A selection of materials from the Penn Libraries about the Church of Jesus Christ of Latter-day Saints.
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Le Monde, first published after the Liberation of Paris in World War II, is now available to Penn readers in page images with searchable fulltext from its first issue, dated 19 December 1944, through 2000. Le Monde is a newspaper of record for French and world affairs, distinguished by its analysis of events and its editorial content.
We profile a few of our accomplished librarian-scholars about their recent academic work.
What influence has Russian literature had on the countries and cultures on its periphery?
While serving as the 2019-2020 Graduate Fellow at the Schoenberg Institute for Manuscript Studies, Christine Bachman explored the early medieval manuscript called LJS 101.
The Penn Libraries have become a founding member of Policy Commons, a new one-stop community platform for research from the world's leading policy experts, nonpartisan think tanks, IGOs and NGOs.
The Penn Libraries is pleased to announce a gift of $100,000 from William C. Park (‘89) and Jung Choi to fund a five-year lecture series dedicated to exploring topics related to diversity, equity, inclusion, and access.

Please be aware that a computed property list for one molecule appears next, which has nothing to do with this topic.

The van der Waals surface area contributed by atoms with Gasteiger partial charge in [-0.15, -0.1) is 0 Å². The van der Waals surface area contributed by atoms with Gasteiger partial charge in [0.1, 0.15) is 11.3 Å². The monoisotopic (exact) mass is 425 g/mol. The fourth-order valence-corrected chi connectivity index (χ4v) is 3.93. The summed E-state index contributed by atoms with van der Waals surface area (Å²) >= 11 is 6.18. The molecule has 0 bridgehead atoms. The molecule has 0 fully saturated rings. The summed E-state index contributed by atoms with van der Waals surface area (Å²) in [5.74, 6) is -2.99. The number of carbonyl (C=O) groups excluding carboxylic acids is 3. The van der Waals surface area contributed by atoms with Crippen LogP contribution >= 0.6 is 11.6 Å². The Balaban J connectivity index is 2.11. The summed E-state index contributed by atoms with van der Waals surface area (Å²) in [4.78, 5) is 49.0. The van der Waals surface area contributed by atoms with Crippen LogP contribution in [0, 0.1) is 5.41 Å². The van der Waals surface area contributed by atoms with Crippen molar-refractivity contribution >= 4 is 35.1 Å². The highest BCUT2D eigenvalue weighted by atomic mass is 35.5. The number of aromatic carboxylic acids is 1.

University of Pennsylvania students, faculty, and staff now have access to The New York Times, courtesy of the Penn Libraries.
The Society for the Propagation of the Gospel in Foreign Parts was a Church of England missionary organization active in the British Atlantic world from the 18th through the early 20th centuries.
Brazilian and Portuguese History and Culture: The Oliveira Lima Library consists of over 5,700 items nearly evenly divided between those characterized as monographs and the rest as pamphlets (nomenclature is a question of length: monographs have more than 50 pages).
Head of the chemistry library Judith Currano shares her thoughts on chemical information, ethics in chemistry, and teaching in the era of COVID-19.
In 1925, historian Carter G. Woodson, together with the Association for the Study of African American Life and History, announced the creation of Negro History Week. First celebrated in February of 1926 to coincide with the birthdays of Abraham Lincoln and Frederick Douglass, it was quickly endorsed by Black history clubs, teachers, and intellectuals.